Remember, resolving power is dependent on contrast.
Resolving powers of system components are assumed to accumulate according to 1/Rresult**2 = 1/R1**2 + 1/R2**2 + ...
Resolving power based on diffraction is asumed to be 1500/fstop.
A heuristic formula to characterize lens aberrations other than diffraction was used in Model 3: lens_aberration_base + fstop * lens_aberration_factor.
Resolving powers are not well suited for comparisons between analog and digital photographic systems. This is because film's resolving power is very higly dependent on the contrast whereas digital sensors' are not.
"Defocus" means the focus displacement of the ground glass to bring any chosen point in the scene into focus, relative to the focus position chosen to take the photograph.
If you have measured the resolving power of your lens, you can tweak the models' parameters to make the results match your measurements.
The defocus of 0.0001 mm is given instead of zero to avoid division by zero complications. The results are the same.
When lines / mm is referred, I mean black lines, so my numbers are the same as line pairs / mm.
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Old May 16th, 2004, 12:38 AM   #5
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Interesting topic.

I've also noticed that in terms of video quality consistency over the entire zoom range, my Optura100 (with its awesome f1.6 -f1.8 (is there any other consumer cam with an f rating this tight???) zoom lens) outperforms the Black Mamba.
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Old May 16th, 2004, 12:42 AM   #6
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All those shots are with a Canon 10D and Canon L series lenses. I've own my share of Lecia's over the years (M3, M5, R3) and the better Japanese glass (Nikon ED, Canon L, some Pentax, some Olympus, some Fujinon) produced in the past 5 to 10 years has really caught up to the Leica, Schneider and Zeiss glass.
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Old May 16th, 2004, 12:48 AM   #7
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I was going to ask for the cam, but looks like you answered above =) canon 10D
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Old May 16th, 2004, 12:48 AM   #8
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The charts demonstrate that the sweet spot is about two stops down from maximum aperture. After that the lens start to become diffraction limited. The only reason to shot the smaller apertures (f16, f22 etc) is the need for DOF, which video doesn't normally need.
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Old May 16th, 2004, 12:48 AM   #9
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Quote:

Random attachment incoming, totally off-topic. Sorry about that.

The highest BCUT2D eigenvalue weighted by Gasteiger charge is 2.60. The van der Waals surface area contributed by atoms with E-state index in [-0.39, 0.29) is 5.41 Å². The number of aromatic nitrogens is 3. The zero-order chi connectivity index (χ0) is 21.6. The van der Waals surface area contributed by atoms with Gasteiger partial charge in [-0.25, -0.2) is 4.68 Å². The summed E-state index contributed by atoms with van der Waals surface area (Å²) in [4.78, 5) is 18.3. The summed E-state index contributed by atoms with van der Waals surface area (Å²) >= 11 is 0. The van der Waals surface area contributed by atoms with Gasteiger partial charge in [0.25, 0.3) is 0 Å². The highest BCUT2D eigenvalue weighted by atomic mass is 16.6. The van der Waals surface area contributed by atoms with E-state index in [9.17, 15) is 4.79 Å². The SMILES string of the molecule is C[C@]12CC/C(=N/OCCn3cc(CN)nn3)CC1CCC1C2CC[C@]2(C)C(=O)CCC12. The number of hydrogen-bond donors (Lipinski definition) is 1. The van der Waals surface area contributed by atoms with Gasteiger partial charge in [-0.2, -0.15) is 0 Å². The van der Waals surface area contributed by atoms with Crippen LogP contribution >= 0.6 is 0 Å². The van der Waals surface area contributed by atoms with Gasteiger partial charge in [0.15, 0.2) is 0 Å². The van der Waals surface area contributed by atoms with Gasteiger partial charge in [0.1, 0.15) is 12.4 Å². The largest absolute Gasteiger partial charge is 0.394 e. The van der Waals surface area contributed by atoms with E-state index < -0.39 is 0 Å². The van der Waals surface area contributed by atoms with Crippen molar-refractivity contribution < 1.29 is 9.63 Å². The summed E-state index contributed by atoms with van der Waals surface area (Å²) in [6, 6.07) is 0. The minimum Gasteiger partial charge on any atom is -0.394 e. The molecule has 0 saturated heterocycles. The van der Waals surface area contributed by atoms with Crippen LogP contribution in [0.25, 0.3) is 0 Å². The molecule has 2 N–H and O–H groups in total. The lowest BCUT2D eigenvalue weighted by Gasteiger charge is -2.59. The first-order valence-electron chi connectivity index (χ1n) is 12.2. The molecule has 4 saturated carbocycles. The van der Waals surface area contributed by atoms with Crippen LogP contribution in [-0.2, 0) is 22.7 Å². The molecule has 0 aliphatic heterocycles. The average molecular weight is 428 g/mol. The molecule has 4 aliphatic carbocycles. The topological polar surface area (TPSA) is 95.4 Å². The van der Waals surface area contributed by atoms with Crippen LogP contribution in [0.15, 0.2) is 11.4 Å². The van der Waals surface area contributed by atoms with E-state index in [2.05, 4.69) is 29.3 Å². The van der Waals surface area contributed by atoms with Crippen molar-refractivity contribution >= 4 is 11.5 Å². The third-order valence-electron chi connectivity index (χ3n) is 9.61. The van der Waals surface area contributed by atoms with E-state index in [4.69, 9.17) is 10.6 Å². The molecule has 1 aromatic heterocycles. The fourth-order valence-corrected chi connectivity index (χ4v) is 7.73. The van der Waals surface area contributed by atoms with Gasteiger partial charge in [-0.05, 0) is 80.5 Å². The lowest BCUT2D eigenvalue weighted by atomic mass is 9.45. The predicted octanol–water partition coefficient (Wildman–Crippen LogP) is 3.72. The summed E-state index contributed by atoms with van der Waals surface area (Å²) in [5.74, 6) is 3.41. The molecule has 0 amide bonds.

What did you use to take them?
If I recall Jeff uses the Canon EOS 10D with a Canon EF 300mm f/4L IS USM lens. My 10D would really appreciate some of that quality Canon L-series glass.
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Old May 16th, 2004, 12:49 AM   #10
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The Canon 10D.
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Old May 16th, 2004, 12:51 AM   #11
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Got it =)
sorry, i'm a little slow at 2 am.. time to hit the pillows
g'nite
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Old May 16th, 2004, 12:52 AM   #12
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Your correct Tommy. I've shot the 300mm non IS side by side with the IS version and the non IS is noticeably sharper in the samples I tested. Go figure.
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Old May 16th, 2004, 12:59 AM   #13
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Jeff, how odd. Did it make a difference whether the IS lens was on or off and were your shots low light (sans flash)?

I've only got the one Canon 28-135mm IS USM lens (my starter lens) but I appreciate the image stabilization since I rarely shoot on tripod/monopod.
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Old May 16th, 2004, 01:00 AM   #14
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oh.. in the model above you can change the values for:

film resolution (l/mm)
lens base resolution (l/mm) (for model 1)
diffraction constant
lens aberration base (l/mm) (for model 3)
lens aberration factor (for model 3)

should I change those and how so to get the GS400 properties (matrix-model)?


while you are on it, can someone translate in english what that means?
35mm Film - 45~450 (tape mode) / 37.6~451mm (card mode)
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Old May 16th, 2004, 01:01 AM   #15
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I always shoot on a tripod (at least the nature stuff) and it didn't make a difference with the IS on or off.